International Ferry Flights

B737NG / BBJ (and Multi-Engine / Land) Ferry Pilot Available (FAA Airman Certificate current):

         * Wide experience through the Americas, Europe, Middle East,

            Western Africa, S.E. Asia etc

B737 NG / BBJ Ferry Pilot Available (FAA License)
B737 NG / BBJ Ferry Pilot Available (FAA License)
Airbus A300 B4

International Ferry Flight Operations are seldom a "ride in the park", even for experienced operators and their pilots. Among the reasons:

1)- It is not like a daily-regular flight. Problems with fueling, no airline bases/flight dispatchers, no familiarity with the routes flown and/or destinations/altn's, poor communication etc; even the company's accountants have headaches ("it is OK with the perdiems, but how about fuel releases, landing rights fees, handling, extra catering etc.?");

2)- Most of the times, the airplane has to be moved empty (or very close to empty), thus generating actual weight below minimum structural and/or out-of-envelope-C.G. conditions; many operators and their pilots do not even realize it, but airliners (and even some big corporate jets) are designed and built to fly full, or at least very close to full. The bigger the airplane, the bigger tend to be the C.G. issues. Then, the ballast usage subject comes up. What sort of ballast? Concrete blocks? Iron bars? Sand bags? Or - instead -, can one load more fuel, consider part of that fuel as ballast and then refrain from burning it? Is there a standard and/or supplementary procedure for that? Usually not (some manufacturers won't even talk about it, because it will be discouraged by their lawyers; they will instead tell you it is "up to the Operator's SOPs").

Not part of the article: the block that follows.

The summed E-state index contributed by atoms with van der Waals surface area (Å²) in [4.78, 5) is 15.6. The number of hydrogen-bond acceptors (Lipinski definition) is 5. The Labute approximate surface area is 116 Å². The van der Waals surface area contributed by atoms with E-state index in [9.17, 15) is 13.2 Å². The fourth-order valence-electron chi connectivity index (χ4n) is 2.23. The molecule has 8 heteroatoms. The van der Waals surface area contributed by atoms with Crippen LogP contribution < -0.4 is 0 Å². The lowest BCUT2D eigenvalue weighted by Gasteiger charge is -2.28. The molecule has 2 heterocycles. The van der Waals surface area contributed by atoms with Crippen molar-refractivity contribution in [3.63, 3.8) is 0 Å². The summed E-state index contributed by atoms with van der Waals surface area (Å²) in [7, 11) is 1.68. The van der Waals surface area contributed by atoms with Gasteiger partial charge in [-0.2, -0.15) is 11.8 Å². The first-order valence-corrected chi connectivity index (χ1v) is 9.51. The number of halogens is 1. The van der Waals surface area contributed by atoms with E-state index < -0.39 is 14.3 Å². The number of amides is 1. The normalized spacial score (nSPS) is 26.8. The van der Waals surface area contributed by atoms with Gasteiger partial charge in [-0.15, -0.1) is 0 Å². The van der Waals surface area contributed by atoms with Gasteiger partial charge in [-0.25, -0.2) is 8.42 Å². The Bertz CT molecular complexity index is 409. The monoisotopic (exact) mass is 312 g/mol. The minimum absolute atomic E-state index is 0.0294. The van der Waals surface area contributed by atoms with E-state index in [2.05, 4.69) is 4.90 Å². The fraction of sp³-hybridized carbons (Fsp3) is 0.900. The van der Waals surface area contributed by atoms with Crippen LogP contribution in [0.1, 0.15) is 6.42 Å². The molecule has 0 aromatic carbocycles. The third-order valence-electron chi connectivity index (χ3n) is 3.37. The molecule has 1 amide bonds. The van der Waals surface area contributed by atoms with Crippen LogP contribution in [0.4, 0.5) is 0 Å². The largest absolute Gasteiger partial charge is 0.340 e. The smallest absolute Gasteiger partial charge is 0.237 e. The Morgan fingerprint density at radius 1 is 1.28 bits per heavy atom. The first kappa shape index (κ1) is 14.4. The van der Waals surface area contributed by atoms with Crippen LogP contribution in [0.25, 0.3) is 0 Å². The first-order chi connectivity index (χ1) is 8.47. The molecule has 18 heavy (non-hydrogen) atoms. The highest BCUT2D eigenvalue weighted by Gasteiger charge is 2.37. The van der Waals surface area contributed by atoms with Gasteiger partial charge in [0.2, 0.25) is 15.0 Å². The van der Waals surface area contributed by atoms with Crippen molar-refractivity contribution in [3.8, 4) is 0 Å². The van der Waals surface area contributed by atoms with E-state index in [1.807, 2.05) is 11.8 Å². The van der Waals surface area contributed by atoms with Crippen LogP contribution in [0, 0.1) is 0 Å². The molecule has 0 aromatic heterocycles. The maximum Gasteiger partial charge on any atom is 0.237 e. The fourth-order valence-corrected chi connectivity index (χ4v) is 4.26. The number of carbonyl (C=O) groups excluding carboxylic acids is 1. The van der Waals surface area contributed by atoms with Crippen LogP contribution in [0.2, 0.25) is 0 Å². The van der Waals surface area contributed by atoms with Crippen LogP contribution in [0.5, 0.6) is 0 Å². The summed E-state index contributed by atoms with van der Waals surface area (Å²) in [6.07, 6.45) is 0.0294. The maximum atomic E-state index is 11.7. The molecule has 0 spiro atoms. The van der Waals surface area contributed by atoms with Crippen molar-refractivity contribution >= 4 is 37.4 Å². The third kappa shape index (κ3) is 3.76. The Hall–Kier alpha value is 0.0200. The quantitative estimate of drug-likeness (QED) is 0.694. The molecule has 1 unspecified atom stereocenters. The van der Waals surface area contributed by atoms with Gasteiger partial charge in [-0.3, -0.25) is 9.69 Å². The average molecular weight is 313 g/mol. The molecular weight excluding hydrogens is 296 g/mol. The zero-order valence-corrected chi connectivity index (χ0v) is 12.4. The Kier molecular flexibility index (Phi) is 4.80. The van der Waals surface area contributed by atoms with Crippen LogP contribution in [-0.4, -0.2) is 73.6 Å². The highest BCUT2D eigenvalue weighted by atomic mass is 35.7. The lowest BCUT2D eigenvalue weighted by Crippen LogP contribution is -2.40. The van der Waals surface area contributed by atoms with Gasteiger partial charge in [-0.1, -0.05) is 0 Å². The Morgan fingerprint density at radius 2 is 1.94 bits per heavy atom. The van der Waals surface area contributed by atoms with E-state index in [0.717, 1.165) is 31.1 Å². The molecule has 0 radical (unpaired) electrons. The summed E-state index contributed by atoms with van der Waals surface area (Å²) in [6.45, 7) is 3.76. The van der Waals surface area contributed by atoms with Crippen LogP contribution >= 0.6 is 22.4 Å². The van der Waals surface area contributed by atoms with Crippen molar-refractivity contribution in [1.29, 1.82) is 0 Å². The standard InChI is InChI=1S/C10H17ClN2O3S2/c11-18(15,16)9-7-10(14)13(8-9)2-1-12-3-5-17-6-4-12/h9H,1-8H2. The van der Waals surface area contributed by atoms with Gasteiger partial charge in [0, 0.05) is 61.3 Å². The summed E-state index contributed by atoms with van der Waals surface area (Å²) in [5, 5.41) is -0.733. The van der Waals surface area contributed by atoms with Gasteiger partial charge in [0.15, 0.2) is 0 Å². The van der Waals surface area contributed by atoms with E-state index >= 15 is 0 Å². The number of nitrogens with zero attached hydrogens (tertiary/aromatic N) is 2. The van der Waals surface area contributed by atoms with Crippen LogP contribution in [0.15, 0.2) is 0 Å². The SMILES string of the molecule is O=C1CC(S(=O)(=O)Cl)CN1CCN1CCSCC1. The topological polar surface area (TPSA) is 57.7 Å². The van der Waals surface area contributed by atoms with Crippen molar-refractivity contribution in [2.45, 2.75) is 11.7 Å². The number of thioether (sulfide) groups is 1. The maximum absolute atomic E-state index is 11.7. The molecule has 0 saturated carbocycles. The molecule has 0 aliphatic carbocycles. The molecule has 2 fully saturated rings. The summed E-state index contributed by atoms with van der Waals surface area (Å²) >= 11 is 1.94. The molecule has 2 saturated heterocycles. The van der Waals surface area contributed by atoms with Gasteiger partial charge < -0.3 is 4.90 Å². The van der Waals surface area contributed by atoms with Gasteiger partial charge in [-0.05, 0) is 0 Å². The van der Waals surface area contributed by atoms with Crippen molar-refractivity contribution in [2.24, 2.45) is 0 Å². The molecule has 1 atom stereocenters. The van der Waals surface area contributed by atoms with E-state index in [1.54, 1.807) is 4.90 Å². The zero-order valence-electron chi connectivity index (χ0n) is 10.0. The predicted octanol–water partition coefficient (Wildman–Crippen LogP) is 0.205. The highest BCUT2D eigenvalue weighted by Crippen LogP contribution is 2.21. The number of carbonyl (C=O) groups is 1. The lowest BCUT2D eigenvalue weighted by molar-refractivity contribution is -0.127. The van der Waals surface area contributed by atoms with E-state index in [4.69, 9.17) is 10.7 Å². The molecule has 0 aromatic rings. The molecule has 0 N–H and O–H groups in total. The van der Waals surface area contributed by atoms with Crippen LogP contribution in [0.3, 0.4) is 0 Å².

Else how would the FMC deal with it (considering it would)? Usually, FMC's do not have a provision to understand the "fuel ballast procedure logic", hence you will need to know how to fool it, in order the V Speeds depicted on the CDU's and/or PFD speed tapes are correct.

All this will largely depend on the type of airplane, variant, and what the manufacturer says about it. Many operators do not even think about the complex issues that might arise from a ferry flight planning/execution (because it is so unusual / unlikely) until the circumstance shows up, and then deadlines are missed, maintenance and/or conversion slots are blown etc.

3)- If the airplane to be ferried operates only within a certain region, chances are that its Navigation Database will need to be modified and/or improved for that specific operation. In this sense, some scary stories could be told. Beware not everything can be created through the FMC-CDU (especially when it is about older systems, and mainly when the airplane has no means of knowing where it is; in other words, no IRS  alignment possible!!!). 

If you are having trouble with Ferry Flight planning, we might be able to help. We have been operating Ferry Flights for more than 20 years. From cropdusters like the Cessna 188B "Ag-Truck", up to huge airliners, such as the Airbus A300-600R.

* Feel free to call us:

Tel./Fax # +55 (22) 2629-1270

Mob Ph # +55 (22) 9 8125-9440

E-mail: captotero@lhtaviationconsultant.com

 

 

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16.10 | 18:10

Procurando um helicóptero R44 com pouco tempo voado, ou com disponível até o OH. Obrigado.

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21.08 | 16:48

Gostaria de um contato para informações sobre aviões agrícola. Obrigado.

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